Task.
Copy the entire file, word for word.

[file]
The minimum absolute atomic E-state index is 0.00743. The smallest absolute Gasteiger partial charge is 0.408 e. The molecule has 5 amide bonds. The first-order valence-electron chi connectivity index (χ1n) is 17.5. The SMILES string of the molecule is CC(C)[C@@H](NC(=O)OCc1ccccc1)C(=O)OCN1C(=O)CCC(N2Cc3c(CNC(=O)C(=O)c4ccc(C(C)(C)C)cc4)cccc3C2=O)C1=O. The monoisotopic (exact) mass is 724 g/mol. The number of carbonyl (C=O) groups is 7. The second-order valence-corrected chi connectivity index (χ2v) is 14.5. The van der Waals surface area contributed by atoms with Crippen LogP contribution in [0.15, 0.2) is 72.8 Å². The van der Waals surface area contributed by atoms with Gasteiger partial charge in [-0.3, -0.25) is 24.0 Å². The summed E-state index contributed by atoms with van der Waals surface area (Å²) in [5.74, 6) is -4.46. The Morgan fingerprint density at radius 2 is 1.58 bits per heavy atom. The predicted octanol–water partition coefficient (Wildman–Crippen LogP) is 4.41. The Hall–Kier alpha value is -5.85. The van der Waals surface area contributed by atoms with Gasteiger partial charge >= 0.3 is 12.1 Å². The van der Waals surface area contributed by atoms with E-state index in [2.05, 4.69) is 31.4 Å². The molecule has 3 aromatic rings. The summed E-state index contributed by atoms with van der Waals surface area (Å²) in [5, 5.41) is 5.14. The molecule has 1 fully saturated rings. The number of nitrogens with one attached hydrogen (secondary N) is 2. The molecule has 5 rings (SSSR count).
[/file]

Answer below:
The minimum absolute atomic E-state index is 0.00743. The smallest absolute Gasteiger partial charge is 0.408 e. The molecule has 5 amide bonds. The first-order valence-electron chi connectivity index (χ1n) is 17.5. The SMILES string of the molecule is CC(C)[C@@H](NC(=O)OCc1ccccc1)C(=O)OCN1C(=O)CCC(N2Cc3c(CNC(=O)C(=O)c4ccc(C(C)(C)C)cc4)cccc3C2=O)C1=O. The monoisotopic (exact) mass is 724 g/mol. The number of carbonyl (C=O) groups is 7. The second-order valence-corrected chi connectivity index (χ2v) is 14.5. The van der Waals surface area contributed by atoms with Crippen LogP contribution in [0.15, 0.2) is 72.8 Å². The van der Waals surface area contributed by atoms with Gasteiger partial charge in [-0.3, -0.25) is 24.0 Å². The summed E-state index contributed by atoms with van der Waals surface area (Å²) in [5.74, 6) is -4.46. The Morgan fingerprint density at radius 2 is 1.58 bits per heavy atom. The predicted octanol–water partition coefficient (Wildman–Crippen LogP) is 4.41. The Hall–Kier alpha value is -5.85. The van der Waals surface area contributed by atoms with Gasteiger partial charge >= 0.3 is 12.1 Å². The van der Waals surface area contributed by atoms with E-state index in [2.05, 4.69) is 31.4 Å². The molecule has 3 aromatic rings. The summed E-state index contributed by atoms with van der Waals surface area (Å²) in [5, 5.41) is 5.14. The molecule has 1 fully saturated rings. The number of nitrogens with one attached hydrogen (secondary N) is 2. The molecule has 5 rings (SSSR count).